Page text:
Great Lakes Gardener's February Checklist

Fantastic Lakes gardeners may be feeling like winter won’t ever end. What’s a gardener to do, other than head south? Fortunately, the days are becoming longer, winter is on the wane and there are a couple of flowers in the garden to cheer the spirit. February provides a last opportunity to get things done from the garden before the coming of spring, and an opportunity to get a jump on next season’s garden. It’s only 28 days; it’ll be over fast.

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Barbara Pintozzi

Look for early-flowering bulbs. Flowers outdoors in the winter from the Great Lakes garden aren’t necessarily the product of a cabin-fevered mind. The oldest of the small bulbs, for example Winter aconites (Eranthis spp) and snow crocus (Crocus chrysanthus) sprout and blossom when not buried in snow.

Barbara Pintozzi

Snowdrops (here, Galanthus elwesii) peek their heads over the snow.

Planting these oldest of bulbs in a hot microclimate will ensure reliable February blossoms each year.

Barbara Pintozzi

A number of the witch hazels (here, Hamamelis x intermedia ‘Sunburst’) begin unfurling their own strap-like petals on warmer days in February. Some varieties are fragrant. Espaliered against a wall, witch hazel can blossom even sooner.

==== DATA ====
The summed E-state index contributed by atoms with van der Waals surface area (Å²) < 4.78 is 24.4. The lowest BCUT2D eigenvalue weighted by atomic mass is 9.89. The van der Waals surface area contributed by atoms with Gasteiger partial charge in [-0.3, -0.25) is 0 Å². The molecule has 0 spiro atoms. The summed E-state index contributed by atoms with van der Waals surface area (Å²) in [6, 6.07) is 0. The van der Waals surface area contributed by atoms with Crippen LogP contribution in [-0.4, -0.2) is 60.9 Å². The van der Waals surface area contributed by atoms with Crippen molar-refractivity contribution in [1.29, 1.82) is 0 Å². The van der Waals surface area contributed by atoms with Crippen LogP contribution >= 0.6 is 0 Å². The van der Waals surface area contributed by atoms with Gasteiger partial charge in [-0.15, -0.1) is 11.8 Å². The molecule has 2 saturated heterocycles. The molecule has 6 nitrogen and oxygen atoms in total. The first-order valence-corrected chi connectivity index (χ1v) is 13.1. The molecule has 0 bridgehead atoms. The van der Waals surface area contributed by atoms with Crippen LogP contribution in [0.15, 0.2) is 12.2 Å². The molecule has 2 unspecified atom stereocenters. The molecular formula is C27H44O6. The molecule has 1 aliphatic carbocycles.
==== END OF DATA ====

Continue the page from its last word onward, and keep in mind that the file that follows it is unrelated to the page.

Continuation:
Barbara Pintozzi

Enjoy indoor blossoms. Even when the garden does not cooperate, there are indoor blossoms to dispel the February blahs. All those forced bulbs brightens up last fall ought to be in full bloom today, such as this blended pot of ‘Synaeda Amor’ tulips (Tulipa) and ‘Flower Record’ crocus (Crocus vernus).

Barbara Pintozzi

Plan for spring. You will find things gardeners can perform inside this month to plan ahead for the gardening season.

Purchase The Garden Conservancy’s Open Days Program directory to organize visits to outstanding local gardens. Park Place at Barrington Hills, Illinois, shown here, was open to the public for only one day each in 2011 and 2012, and it would have been a shame to miss it.

Purchase seeds today so they arrive in time to get them started six to eight weeks before the last frost date. Procure seed-starting gear as well so that will be ready in March.

Unusual, hard-to-find perennials may be arranged online today, with a requested ship date for April, to ensure your choices aren’t sold out.

Barbara Pintozzi

Prune woody plants. Gardeners itching to do something out from the garden can sharpen up the pruners. February is the perfect time to form up dormant woody plants.

Without foliage, the crossing branches of the crabapple tree (Malus x ‘Prairiefire’) are plainly visible, making pruning much easier.

Winter pruning is not advocate for trees which “bleed” from the winter, for example as maples (Acer spp) or to get plants that bloom on old wood, for example magnolia, forsythia and lilac (Syringa vulgaris).

Barbara Pintozzi